Young America. The Daguerreotypes of Southworth & Hawes. George Eastman House International Center of Photography
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YOUNG AMERICA
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STUDIO
PUBLIC PORTRAITURE
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THE PARLOR STEREOSCOPE
DAGUERREOTYPE PROCESS
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DAGUERREOTYPE PROCESS

Albert Southworth wrote about the daguerreotype process for the general public to serve the double purpose of instruction and the gratification of curiosity:

Daguerreotypes are made upon a surface of silver, plated on a body of copper, about the thickness of a half-dime. When the plate is polished smooth and clean, it becomes a blackground or black board [by reflection] upon which to make the picture. In a dark room it receives upon its surface by evaporation a compound of Iodine, Bromine and Chlorine, forming an even and perfect [light-sensitive] coating. The first light admitted to the coated plate is the desired image made by the light in the Camera Obscura. The light affects the combined elements composing the surface instantaneously, and in exact proportion to the amount admitted. The plate is then placed over a box containing a moderately heated cup of quicksilver [metallic mercury]. The vapor of the quicksilver passes readily through the compound surface of the plate just in proportion to the light acted upon it, and becomes attached to, or amalgamated with the silver. This forms the lights of the picture, and is the white chalk upon the blackboard. The time of the exposure of the plate to the coating, to the image of light, and to the mercury, can only be learned by actual experiments. After the picture is fully developed, it is immersed in a solution of hyposulphite of soda, which does not affect the mercury or black-ground but removes the compound coating. It is then submitted to a process [in a heated bath of gold-chloride] whereby the whole surface of the plate is coated with a leaf of pure gold, which protects it as a varnish does a painting [the plate is then washed and dried]. To secure Daguerreotypes from injury, they are sealed under glass, with a border between, to prevent the glass from resting upon, or chafing them [and are then placed into cases or frames].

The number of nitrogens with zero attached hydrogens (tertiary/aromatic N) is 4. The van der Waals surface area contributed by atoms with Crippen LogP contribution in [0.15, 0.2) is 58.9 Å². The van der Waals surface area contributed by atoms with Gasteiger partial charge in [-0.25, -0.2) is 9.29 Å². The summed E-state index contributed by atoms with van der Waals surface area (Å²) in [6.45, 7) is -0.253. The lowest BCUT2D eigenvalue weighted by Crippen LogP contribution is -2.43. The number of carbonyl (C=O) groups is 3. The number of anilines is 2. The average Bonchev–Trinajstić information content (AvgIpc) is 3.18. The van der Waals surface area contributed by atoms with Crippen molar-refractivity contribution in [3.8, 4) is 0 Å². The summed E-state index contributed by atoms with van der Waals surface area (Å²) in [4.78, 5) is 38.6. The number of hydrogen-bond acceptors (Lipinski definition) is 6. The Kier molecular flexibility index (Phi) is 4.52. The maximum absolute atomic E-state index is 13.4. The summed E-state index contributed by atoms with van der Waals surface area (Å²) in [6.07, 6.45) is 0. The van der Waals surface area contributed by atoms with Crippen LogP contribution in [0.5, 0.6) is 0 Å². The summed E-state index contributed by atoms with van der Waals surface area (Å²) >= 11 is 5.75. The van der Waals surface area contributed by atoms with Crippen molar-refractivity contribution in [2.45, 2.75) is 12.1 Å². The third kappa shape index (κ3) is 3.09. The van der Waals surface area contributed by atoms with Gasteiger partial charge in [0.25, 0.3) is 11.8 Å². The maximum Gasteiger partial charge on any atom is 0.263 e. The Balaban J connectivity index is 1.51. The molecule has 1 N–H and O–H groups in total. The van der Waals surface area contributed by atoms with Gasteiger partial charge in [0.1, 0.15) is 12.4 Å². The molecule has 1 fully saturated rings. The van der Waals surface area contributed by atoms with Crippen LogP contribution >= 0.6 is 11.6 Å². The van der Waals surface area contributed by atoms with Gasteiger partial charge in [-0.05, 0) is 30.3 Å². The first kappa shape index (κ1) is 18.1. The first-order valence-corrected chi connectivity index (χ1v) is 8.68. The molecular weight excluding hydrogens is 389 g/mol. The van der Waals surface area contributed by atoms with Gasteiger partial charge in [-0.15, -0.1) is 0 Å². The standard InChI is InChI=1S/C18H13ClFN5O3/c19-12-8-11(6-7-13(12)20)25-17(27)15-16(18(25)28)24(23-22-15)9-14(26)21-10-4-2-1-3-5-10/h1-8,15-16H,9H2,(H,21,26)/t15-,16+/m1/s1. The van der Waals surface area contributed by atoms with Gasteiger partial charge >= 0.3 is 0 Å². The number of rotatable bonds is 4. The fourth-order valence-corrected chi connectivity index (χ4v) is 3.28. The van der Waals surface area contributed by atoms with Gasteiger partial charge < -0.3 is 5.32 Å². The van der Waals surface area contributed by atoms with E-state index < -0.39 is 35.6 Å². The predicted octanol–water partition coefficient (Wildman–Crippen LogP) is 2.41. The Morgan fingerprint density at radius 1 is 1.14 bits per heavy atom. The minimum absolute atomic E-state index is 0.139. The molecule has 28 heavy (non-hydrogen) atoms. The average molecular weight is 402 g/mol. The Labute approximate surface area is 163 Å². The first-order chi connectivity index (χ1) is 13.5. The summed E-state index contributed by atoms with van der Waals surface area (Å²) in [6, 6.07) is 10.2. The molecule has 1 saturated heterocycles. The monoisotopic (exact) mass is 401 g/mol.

Southworth & Hawes employed only natural daylight descending through a large overhead skylight, moderated by a diffusing curtain. The exposure time for most of their portraits was eight to twelve seconds, which required a stabilizing headrest, skillfully hidden from view. For portraits of children, who were likely to move, artistic shading effects were sacrificed by admitting greater light to the subject, requiring shorter exposures of one to five seconds.

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